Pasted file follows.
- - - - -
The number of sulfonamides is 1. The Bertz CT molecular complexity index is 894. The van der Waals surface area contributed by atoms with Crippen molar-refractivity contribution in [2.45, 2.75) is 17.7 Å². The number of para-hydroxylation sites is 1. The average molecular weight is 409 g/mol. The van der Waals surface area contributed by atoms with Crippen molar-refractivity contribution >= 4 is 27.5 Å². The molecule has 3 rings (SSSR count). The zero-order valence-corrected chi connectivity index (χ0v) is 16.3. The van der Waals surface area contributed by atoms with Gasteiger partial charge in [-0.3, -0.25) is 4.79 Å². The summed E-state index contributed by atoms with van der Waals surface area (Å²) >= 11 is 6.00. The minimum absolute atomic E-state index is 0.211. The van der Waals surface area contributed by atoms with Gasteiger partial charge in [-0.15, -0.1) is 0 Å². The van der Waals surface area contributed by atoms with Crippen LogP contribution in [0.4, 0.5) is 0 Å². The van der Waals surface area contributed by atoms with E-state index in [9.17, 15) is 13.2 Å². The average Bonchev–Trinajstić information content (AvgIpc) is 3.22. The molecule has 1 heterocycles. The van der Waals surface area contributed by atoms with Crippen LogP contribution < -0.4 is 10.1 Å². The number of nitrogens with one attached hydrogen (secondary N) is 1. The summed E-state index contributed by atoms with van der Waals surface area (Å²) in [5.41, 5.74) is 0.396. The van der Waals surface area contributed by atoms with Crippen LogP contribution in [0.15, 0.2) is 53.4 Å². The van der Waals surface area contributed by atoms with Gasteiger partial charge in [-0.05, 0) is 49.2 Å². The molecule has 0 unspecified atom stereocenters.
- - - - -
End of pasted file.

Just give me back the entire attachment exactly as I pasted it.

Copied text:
The number of sulfonamides is 1. The Bertz CT molecular complexity index is 894. The van der Waals surface area contributed by atoms with Crippen molar-refractivity contribution in [2.45, 2.75) is 17.7 Å². The number of para-hydroxylation sites is 1. The average molecular weight is 409 g/mol. The van der Waals surface area contributed by atoms with Crippen molar-refractivity contribution >= 4 is 27.5 Å². The molecule has 3 rings (SSSR count). The zero-order valence-corrected chi connectivity index (χ0v) is 16.3. The van der Waals surface area contributed by atoms with Gasteiger partial charge in [-0.3, -0.25) is 4.79 Å². The summed E-state index contributed by atoms with van der Waals surface area (Å²) >= 11 is 6.00. The minimum absolute atomic E-state index is 0.211. The van der Waals surface area contributed by atoms with Gasteiger partial charge in [-0.15, -0.1) is 0 Å². The van der Waals surface area contributed by atoms with Crippen LogP contribution in [0.4, 0.5) is 0 Å². The van der Waals surface area contributed by atoms with E-state index in [9.17, 15) is 13.2 Å². The average Bonchev–Trinajstić information content (AvgIpc) is 3.22. The molecule has 1 heterocycles. The van der Waals surface area contributed by atoms with Crippen LogP contribution < -0.4 is 10.1 Å². The number of nitrogens with one attached hydrogen (secondary N) is 1. The summed E-state index contributed by atoms with van der Waals surface area (Å²) in [5.41, 5.74) is 0.396. The van der Waals surface area contributed by atoms with Crippen LogP contribution in [0.15, 0.2) is 53.4 Å². The van der Waals surface area contributed by atoms with Gasteiger partial charge in [-0.05, 0) is 49.2 Å². The molecule has 0 unspecified atom stereocenters.